Hey, My Kids Don’t Eat Sweets

Anyone who knows me knows how much I love sugar. Sweets kind of rule my life (and it’s not a good thing). So maybe some are surprised to find I don’t let my kids eat sweets. Don’t get me wrong they get plenty of processed sugar. They eat bread and multi-grain waffles, flavored yogurt every now and then. They just don’t eat sweets…cookies, ice cream, all that stuff.

Photo credit: Mrs Magic / Foter / CC BY-NC-SA
Photo credit: Mrs Magic / Foter / CC BY-NC-SA

Both of my kids are pretty good eaters. Jones isn’t a huge fan of meat. He usually eats it, but it’s always the last thing to go on his plate. Miles doesn’t love pasta. It’s hit or miss with him, sometimes he eats it, and sometimes he doesn’t. They both eat most foods, though. Vegetables are not a problem. Jones even really likes them. “Every mom’s dream!” they all say! I’m trying to keep it this way, which is why I don’t give them sweets.

Sugar changes the way you taste other things. From where I sit, it seems that once kids realize there are things that taste sweeter than their green beans, they start to prefer those things. They start refusing (or at least not going down without a fight) other healthier foods. I didn’t really intend to not give my kids sugar. I didn’t really have a plan before Jones started eating solid foods. We started with avocado. As I went down the path of trying out different foods, it occurred to me that I wanted him to continue to like the stuff I was giving him after he turned, say…1. Somewhere pretty early on, I decided I wasn’t going to give him any sweets as long as I could help it. Jones is almost 3…and I can still help it. Most of the time, anyway. He has snatched my cinnamon roll before.

Maybe you think I’m mean, but I totally eat cookies in front of my kids, and when they ask for one, I tell them no. Usually I give them something else slightly healthier, or at least less addictive, to eat, so they don’t just have to watch me. Right now, for the most part, it’s not an issue. They don’t throw fits and they don’t feel left out. Sometimes people talk like it will get harder later to keep the sweets away. I think maybe they are right, so at some point I will either finally give in and just give them sweets, or I will change the way I eat. Most likely the latter. I’ve been dreaming of cutting out sugar for a while now, but I’m chicken. Or an addict, whichever you prefer. However, there’s only so much research I can ignore before I change my ways.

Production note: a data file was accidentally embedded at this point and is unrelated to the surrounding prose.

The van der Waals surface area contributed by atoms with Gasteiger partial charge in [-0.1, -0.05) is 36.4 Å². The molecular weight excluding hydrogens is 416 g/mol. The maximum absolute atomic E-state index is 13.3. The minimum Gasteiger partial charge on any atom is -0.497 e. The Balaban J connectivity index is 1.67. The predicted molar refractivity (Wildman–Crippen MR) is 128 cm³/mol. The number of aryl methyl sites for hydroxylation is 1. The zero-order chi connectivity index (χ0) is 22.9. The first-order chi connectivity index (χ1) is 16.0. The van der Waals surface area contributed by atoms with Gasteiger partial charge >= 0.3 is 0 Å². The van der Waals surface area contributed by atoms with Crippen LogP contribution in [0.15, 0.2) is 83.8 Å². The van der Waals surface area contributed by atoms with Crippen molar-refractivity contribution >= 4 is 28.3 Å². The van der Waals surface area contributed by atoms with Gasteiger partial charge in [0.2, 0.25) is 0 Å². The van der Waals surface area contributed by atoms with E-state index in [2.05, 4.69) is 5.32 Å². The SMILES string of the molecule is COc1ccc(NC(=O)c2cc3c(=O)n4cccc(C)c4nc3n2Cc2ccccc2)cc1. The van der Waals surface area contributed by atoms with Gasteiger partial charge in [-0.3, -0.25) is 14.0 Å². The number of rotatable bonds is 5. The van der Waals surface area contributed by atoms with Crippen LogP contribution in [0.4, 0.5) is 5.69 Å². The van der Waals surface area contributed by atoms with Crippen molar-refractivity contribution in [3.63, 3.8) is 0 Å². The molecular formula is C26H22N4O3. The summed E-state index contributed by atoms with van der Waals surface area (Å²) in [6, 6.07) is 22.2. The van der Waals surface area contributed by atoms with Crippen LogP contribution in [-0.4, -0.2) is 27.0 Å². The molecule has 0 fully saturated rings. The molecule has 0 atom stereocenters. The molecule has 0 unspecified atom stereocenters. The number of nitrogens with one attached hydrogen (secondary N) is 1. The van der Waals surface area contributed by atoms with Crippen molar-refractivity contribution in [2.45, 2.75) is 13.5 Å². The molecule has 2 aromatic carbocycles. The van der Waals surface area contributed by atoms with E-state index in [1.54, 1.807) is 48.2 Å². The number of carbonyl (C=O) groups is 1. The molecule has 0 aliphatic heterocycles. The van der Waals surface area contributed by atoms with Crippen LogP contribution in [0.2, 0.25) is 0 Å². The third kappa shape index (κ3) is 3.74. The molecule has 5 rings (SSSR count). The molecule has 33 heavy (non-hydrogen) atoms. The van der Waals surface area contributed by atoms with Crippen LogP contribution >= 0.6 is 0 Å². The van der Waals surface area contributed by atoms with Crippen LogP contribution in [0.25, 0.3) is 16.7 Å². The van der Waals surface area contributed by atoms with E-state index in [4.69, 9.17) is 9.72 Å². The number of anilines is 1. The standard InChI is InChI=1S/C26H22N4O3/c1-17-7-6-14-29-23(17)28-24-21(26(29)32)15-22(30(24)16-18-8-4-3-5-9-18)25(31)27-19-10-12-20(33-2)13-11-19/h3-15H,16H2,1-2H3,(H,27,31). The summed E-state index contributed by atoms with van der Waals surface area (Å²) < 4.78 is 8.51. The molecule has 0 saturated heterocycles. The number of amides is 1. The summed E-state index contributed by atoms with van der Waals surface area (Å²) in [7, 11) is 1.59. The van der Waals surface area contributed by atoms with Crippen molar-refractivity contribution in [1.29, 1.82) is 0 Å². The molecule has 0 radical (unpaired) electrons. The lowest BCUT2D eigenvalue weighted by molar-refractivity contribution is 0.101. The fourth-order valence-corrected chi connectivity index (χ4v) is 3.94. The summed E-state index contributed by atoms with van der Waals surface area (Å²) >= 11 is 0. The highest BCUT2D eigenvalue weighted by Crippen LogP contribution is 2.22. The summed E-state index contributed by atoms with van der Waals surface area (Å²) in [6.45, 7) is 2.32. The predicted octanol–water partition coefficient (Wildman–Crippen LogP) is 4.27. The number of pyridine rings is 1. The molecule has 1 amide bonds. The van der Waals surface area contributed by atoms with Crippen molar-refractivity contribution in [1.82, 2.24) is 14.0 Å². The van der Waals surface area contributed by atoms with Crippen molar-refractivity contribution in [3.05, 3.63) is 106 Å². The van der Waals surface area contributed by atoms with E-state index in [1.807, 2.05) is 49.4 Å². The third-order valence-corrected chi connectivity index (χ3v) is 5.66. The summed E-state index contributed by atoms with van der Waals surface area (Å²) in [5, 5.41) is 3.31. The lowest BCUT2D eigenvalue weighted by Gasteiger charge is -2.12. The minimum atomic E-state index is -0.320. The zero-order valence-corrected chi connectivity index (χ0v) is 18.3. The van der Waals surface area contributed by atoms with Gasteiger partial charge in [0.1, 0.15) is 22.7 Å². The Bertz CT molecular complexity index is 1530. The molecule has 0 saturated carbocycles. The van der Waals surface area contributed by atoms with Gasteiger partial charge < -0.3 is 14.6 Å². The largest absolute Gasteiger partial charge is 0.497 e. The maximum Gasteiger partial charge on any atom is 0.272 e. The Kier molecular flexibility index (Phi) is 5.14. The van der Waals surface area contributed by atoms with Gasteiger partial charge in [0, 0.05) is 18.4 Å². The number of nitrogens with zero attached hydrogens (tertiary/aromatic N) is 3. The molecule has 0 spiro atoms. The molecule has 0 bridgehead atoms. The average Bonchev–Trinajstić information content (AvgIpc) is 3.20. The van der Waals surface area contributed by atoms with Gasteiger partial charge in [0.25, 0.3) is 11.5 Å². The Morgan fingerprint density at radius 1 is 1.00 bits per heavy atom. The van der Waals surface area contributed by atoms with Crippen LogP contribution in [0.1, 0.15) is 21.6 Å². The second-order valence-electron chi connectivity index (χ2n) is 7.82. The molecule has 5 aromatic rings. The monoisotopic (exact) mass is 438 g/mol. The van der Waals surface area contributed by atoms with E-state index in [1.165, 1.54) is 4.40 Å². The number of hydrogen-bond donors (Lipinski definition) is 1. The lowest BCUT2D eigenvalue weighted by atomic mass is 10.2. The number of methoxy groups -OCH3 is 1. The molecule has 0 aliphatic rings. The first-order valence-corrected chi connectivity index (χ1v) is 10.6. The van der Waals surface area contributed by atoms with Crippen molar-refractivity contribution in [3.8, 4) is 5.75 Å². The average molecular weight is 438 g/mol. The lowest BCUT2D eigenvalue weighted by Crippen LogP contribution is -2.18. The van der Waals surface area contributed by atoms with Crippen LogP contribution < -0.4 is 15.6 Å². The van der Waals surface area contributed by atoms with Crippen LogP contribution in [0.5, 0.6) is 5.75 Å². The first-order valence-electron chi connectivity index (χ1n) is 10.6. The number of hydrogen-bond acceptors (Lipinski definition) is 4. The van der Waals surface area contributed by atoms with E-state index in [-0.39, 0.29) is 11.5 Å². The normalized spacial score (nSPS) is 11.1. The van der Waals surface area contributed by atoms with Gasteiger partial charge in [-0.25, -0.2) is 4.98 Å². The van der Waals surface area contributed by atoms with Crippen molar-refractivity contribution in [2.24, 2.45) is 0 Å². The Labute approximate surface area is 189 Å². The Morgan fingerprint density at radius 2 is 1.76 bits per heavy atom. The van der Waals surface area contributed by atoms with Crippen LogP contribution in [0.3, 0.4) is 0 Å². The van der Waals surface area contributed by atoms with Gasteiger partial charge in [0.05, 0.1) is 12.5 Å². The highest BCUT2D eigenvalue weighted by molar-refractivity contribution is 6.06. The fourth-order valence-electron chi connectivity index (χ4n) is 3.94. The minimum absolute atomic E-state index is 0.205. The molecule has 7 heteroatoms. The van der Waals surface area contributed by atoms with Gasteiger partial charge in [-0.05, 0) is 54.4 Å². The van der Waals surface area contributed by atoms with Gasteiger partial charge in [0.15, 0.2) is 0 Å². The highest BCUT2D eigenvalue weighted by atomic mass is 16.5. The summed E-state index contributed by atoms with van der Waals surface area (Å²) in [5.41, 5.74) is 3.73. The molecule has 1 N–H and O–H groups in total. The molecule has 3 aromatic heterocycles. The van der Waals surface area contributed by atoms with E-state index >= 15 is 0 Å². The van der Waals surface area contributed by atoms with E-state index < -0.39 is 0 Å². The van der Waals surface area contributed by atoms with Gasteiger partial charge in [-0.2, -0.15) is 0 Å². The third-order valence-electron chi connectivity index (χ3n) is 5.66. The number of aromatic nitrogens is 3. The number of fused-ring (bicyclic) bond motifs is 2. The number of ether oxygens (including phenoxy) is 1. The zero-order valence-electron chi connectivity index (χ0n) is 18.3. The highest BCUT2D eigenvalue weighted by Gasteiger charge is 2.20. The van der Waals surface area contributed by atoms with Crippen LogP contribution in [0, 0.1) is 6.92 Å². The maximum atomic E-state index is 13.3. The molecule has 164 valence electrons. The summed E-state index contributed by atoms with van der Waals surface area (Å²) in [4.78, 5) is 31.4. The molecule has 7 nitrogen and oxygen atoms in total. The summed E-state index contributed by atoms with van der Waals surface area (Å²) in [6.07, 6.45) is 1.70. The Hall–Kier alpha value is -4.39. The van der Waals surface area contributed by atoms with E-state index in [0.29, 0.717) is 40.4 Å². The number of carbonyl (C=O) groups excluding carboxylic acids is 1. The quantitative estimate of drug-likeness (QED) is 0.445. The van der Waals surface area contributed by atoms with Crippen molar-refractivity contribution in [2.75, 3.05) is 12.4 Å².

Food seems to be a universal love language. I don’t know what it is, but something about a little kid just makes adults extend their food-filled hand. So many people, SOOO many people have offered my kids all sorts of food they don’t eat. Then there are those polite people who actually ask, mid hand-off, “Can they have a _____?” The exchange is always a little awkward as I answer, and there are apologies, and then I launch into my explanation. Maybe one day I won’t feel the need to explain. Maybe it’s the sheer number of times my kids have been offered sweets that makes me think, obviously, everyone else is okay with their little tot eating all the sugar in the world, and I’m just on my own little island. I can’t say exactly, but something about it all makes me feel like the oddball. I guess it wouldn’t be the first time.

I’m sure some people think I’m all uptight when I say “no, he can’t have that”, which is fine with me. I don’t think I really have to make a case on why a 2 year old doesn’t need sugar, or why sugar isn’t good for you. Or maybe I do. Anyway, I used to think that maybe we would allow it on special occasions and things, but I’m starting to think that is just a slippery slope I don’t want to mess with. I obviously am not claiming that we are some super-healthy family…since…you know, I eat cookies. One day, though! No, for real though, my kids eat a lot of crap. Like really bad for you crap. But I somehow don’t think my kids will get addicted to those Ritz crackers the same way they would to those gummy bears. So we’re avoiding the sweets, until we (um, I) bite the bullet and go real health-nut, and would appreciate if you would just…you know…maybe..not offer them  any cookies.